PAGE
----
How Money Shapes the Story of Your Life

Sep 25, 2019 5:00 AM ET

How Money Shapes the Story of Your Life

by John Christianson, author of "The Wealth Creator's Playbook" and CEO of Highland Wealth Mgmt 

Everyone has a money history comprised of memories, experiences, and feelings about money that we accumulate over a lifetime. The interactions we have with money during our formative years are particularly powerful and often have a lasting influence on our adult lives. The story money tells isn’t always a happy one, and often is filled with pages of anxiety and frustration. Or, you might be one of the lucky ones, where your relationship with money has been mostly healthy and stress-free. Examining your money history will help you understand behaviors and relationship challenges around money throughout your life. Your money story is also one key to envisioning ideal future outcomes in your life, where money is concerned.

My money story began in a middle-class neighborhood in the suburbs of Seattle. My father was a teacher and worked evenings selling financial products to bring in additional income. My mom stayed home and raised three children. My parents modeled frugality in their money choices: reusing and getting the maximum life out of everything from clothes to tools, searching for second-hand gems discarded at the dump, and changing the oil in the car themselves.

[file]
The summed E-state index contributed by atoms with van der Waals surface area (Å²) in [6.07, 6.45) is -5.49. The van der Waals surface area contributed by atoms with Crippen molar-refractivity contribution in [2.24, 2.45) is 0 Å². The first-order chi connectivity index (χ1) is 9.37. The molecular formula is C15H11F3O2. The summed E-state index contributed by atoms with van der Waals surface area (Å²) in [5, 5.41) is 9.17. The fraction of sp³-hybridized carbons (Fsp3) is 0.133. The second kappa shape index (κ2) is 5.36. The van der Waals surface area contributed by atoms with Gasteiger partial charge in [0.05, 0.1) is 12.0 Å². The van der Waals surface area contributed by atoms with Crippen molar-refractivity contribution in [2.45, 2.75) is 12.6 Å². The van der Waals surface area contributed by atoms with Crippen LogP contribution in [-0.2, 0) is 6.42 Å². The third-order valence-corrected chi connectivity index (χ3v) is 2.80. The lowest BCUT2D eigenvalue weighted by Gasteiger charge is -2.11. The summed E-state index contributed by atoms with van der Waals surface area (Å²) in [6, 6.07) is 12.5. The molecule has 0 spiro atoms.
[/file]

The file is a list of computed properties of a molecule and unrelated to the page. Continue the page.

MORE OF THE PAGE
A sense of anxiety about having enough money followed me into adulthood. I was highly focused on earning enough money to buy the nicer things (houses, cars, clothes, trips) that eluded me as a child, even to the point of overspending at times. This behavior created tension, anxiety, and guilt because it was in direct conflict with my frugal upbringing. I can still get stuck in a decision spin cycle around money, and this played out recently when it was time to replace the Ford Explorer I had driven for 10 years. I considered buying a newer version of the Explorer but I really wanted something different. Because the nicer SUV’s are very expensive, I found myself hesitant to even start looking. I could see myself in a Range Rover, Audi, or Mercedes, and while I felt I deserved a nice car and could afford it, my money history was putting me into sticker shock with the higher-end models. With some coaching and encouragement from my wife, we finally purchased a used Mercedes SUV with very low miles that struck the right emotional balance between indulgence and a more practical price tag.

As a financial advisor, I’ve worked with hundreds of clients over the years to uncover how their money stories impact their financial decisions and relationships. It has taken intentional introspection, growth, and coaching to understand and harness my own relationship with money and create better life outcomes (a process I explore in my new book, The Wealth Creator’s Playbook: A Guide to Maximizing Your Return on Money). I’m now able to recognize old, unproductive patterns of behavior and adjust my actions.

The following are 3 practical steps you can take to do the same thing - Read them in John full article here -